Congratulations to RoboK and Echion Technologies, the two winners of the 2017 King’s Entrepreneurship Prize competition!
This year’s competition received over 70 entries from King’s Members, and the deciding panel were thoroughly impressed with the quality and creativity of the ideas. 15 entries were shortlisted and awarded £1,000 each, with 6 finalist teams invited back to College to present their business plans to a panel of Fellows and King’s Non-Resident Members. The live presentations were affectionately referred to as entering the ‘Lyons’ Den’, after Stuart Lyons CBE (KC1962), who donated the prize fund and sat on the judging panel.
In first place, winning £20,000, were RoboK – a team of three University of Cambridge students: Chao Gao (KC2013, Computer Science; Certificate of Postgraduate Studies), Hao Zheng (KC2016, Economics; MPhil) and Liangchuan Gu (Robinson, 2012). The RoboK team are currently filing the patents for their invention, which is a novel system intended to be the next generation of robot control. The team’s project addresses limitations in the safety and efficiency of existing robot control methods by implementing a unique and low-cost solution. The team believes that revolutionising how robots are controlled in the future will unlock many more commercial and functional possibilities.
RoboK are thrilled with the win, and wish to thank all involved. Chao said, “We would like to take the opportunity to thank the College and the judging panel again for the Prize. We have really been deeply honoured by your recognition and the opportunities the College has put together for us - it has been a huge encouragement for us and our project. We hope to be able to give something back to the College in the future.”
The runners-up, winning £5,000, were Echion Technologies – a company which has recently spun off from the Engineering Department with the goal of commercialising a Li-ion battery technology, to address the market for electric buses. The technology, which comes out of the Boies Group at the Department of Engineering and the De Volder Group at the Institute for Manufacturing, is based on innovation around the fundamental chemistry and nanostructure of a lithium ion battery’s active anode material. The name ‘Echion’ was inspired by the ancient Greek word for ‘spiny’ (ekhinos), which loosely describes the nano structure of the novel battery material. Jean de la Verpilliere, the Managing Director of Echion Technologies and NanoDTC Translational Fellow, took a one-year break from his PhD to pursue the commercialisation of his technology.
Previous winners of the Entrepreneurship prize have gone on to great success, such as Nemesis Bioscience, who won the King’s Entrepreneurship prize in 2014. Professor Conrad Lichtenstein (KC1976), the Chief Scientific Officer of Nemesis Bioscience, said of the 2014 win:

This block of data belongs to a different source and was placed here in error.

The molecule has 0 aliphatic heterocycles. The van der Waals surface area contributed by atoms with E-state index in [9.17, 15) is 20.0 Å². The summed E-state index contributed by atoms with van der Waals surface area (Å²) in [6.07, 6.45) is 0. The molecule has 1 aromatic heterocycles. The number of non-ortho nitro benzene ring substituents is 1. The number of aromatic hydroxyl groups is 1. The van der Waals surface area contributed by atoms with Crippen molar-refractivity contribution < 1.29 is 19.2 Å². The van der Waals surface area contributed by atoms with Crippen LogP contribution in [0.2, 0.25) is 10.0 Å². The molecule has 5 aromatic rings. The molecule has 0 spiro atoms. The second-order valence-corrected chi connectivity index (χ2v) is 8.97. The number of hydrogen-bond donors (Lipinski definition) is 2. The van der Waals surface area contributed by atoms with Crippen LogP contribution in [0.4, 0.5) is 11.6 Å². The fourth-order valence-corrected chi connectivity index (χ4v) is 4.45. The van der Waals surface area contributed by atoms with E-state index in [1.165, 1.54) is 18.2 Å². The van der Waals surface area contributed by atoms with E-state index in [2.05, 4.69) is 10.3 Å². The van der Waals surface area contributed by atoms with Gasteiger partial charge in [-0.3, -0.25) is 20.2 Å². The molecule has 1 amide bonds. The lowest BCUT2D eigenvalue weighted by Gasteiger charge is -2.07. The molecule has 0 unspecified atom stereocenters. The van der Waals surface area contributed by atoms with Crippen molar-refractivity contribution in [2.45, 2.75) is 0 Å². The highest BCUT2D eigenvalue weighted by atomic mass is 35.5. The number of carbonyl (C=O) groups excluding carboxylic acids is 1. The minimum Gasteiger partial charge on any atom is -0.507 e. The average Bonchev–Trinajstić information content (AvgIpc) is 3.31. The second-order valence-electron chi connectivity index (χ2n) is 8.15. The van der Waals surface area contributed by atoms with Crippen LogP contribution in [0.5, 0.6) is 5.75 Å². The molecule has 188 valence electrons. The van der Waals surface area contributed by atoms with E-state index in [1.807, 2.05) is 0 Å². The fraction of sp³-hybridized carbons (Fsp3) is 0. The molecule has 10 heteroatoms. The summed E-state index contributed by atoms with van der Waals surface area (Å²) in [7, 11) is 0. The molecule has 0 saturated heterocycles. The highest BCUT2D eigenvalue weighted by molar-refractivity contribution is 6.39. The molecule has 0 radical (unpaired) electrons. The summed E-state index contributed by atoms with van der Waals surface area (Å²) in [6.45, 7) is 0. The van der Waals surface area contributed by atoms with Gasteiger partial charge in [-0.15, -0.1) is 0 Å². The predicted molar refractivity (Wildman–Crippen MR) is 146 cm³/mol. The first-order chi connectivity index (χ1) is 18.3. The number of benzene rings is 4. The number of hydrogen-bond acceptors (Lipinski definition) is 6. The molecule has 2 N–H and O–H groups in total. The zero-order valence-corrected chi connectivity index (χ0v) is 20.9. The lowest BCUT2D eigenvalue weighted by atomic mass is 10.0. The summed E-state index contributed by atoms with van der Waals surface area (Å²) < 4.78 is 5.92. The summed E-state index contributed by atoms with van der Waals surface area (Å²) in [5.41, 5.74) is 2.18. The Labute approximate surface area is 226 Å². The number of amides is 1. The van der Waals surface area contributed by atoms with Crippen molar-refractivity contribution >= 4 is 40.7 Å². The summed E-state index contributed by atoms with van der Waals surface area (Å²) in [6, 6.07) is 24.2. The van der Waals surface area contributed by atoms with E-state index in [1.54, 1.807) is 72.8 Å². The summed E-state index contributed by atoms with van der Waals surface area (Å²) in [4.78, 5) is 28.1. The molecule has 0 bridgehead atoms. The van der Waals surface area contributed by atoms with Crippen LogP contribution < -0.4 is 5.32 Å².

“The award helped us to get started as we used the funding to complete the construction of the DNA vehicles to inactivate antibiotic resistance genes in bacteria, and we tested these and demonstrated efficacy on bacterial strains in the laboratory and in an invertebrate animal model. This then led to an additional grant from Innovate UK and funding from Finance Wales. We also used the King's funding to protect our intellectual property in patent applications. These patents have now been published internationally under the Patent Co-operation Treaty.
“The recognition the King's award gave us has also helped us obtain additional seed funding to commence our pre-clinical studies. The two stage application process of the King’s College Entrepreneurship Competition was run very efficiently, and we enjoyed the opportunity to give a presentation to the Board in the final stage. It also gave us the opportunity to meet members of the Board and make contact with potential investors.”
Entrepreneurship Prize 2018 – get thinking!
Next years’ competition will open in early 2018 and the Provost, Professor Michael Proctor FRS (KC2013), is thrilled with its annual success: “There has been a blossoming of interest at Cambridge in promoting entrepreneurship - King’s is in the forefront of this activity, thanks to the generosity of Stuart Lyons in funding the Entrepreneurship Prize.”
The Stuart Lyons Fund was established in 2014 to encourage entrepreneurship in the College and to support King’s graduates and researchers to develop and exploit promising ideas and concepts in the fields of entrepreneurship, innovation and competitiveness. The entrepreneurship initiative has prompted others from the King’s community to offer support to the programme. Ed Newton-Rex (KC2007), one of the founders of JukeDeck, urges you to enter: “If you’re thinking about applying, I’d massively recommend it. Your fledgling business idea probably feels like a shot in the dark right now, but so did every huge business you’ve ever heard of to its founder at some point. Worst case, you don’t make it and move onto something else, having learnt a lot in the process; best case, you end up looking back on applying for this competition as the best move you ever made.”
Such ideas could result from academic study in the sciences, technology, engineering, mathematics or the humanities, from research projects, from business study in or outside Cambridge, or from the creative stimulus that the College provides. The first stage will be submission of a one-page business summary… we can’t wait to receive your ideas in 2018! http://www.kings.cam.ac.uk/entrepreneurship-prize-2017 email@example.com